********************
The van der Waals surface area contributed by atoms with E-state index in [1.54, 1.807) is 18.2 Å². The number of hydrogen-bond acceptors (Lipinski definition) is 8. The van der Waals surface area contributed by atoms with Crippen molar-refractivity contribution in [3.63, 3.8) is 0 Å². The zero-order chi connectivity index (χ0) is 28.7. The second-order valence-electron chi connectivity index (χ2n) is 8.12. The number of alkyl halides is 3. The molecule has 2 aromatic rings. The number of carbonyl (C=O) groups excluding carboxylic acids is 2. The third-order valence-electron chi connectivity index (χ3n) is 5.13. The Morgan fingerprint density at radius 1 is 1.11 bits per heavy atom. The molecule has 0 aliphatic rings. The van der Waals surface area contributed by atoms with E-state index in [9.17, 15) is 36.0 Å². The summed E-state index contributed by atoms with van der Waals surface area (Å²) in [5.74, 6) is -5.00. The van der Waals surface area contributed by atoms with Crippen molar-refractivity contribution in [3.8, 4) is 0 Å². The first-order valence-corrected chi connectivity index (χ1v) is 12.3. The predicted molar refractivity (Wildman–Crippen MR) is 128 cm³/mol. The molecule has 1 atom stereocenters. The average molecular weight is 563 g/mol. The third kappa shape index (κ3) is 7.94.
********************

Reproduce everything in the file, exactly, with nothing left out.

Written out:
The van der Waals surface area contributed by atoms with E-state index in [1.54, 1.807) is 18.2 Å². The number of hydrogen-bond acceptors (Lipinski definition) is 8. The van der Waals surface area contributed by atoms with Crippen molar-refractivity contribution in [3.63, 3.8) is 0 Å². The zero-order chi connectivity index (χ0) is 28.7. The second-order valence-electron chi connectivity index (χ2n) is 8.12. The number of alkyl halides is 3. The molecule has 2 aromatic rings. The number of carbonyl (C=O) groups excluding carboxylic acids is 2. The third-order valence-electron chi connectivity index (χ3n) is 5.13. The Morgan fingerprint density at radius 1 is 1.11 bits per heavy atom. The molecule has 0 aliphatic rings. The van der Waals surface area contributed by atoms with E-state index in [9.17, 15) is 36.0 Å². The summed E-state index contributed by atoms with van der Waals surface area (Å²) in [5.74, 6) is -5.00. The van der Waals surface area contributed by atoms with Crippen molar-refractivity contribution in [3.8, 4) is 0 Å². The first-order valence-corrected chi connectivity index (χ1v) is 12.3. The predicted molar refractivity (Wildman–Crippen MR) is 128 cm³/mol. The molecule has 1 atom stereocenters. The average molecular weight is 563 g/mol. The third kappa shape index (κ3) is 7.94.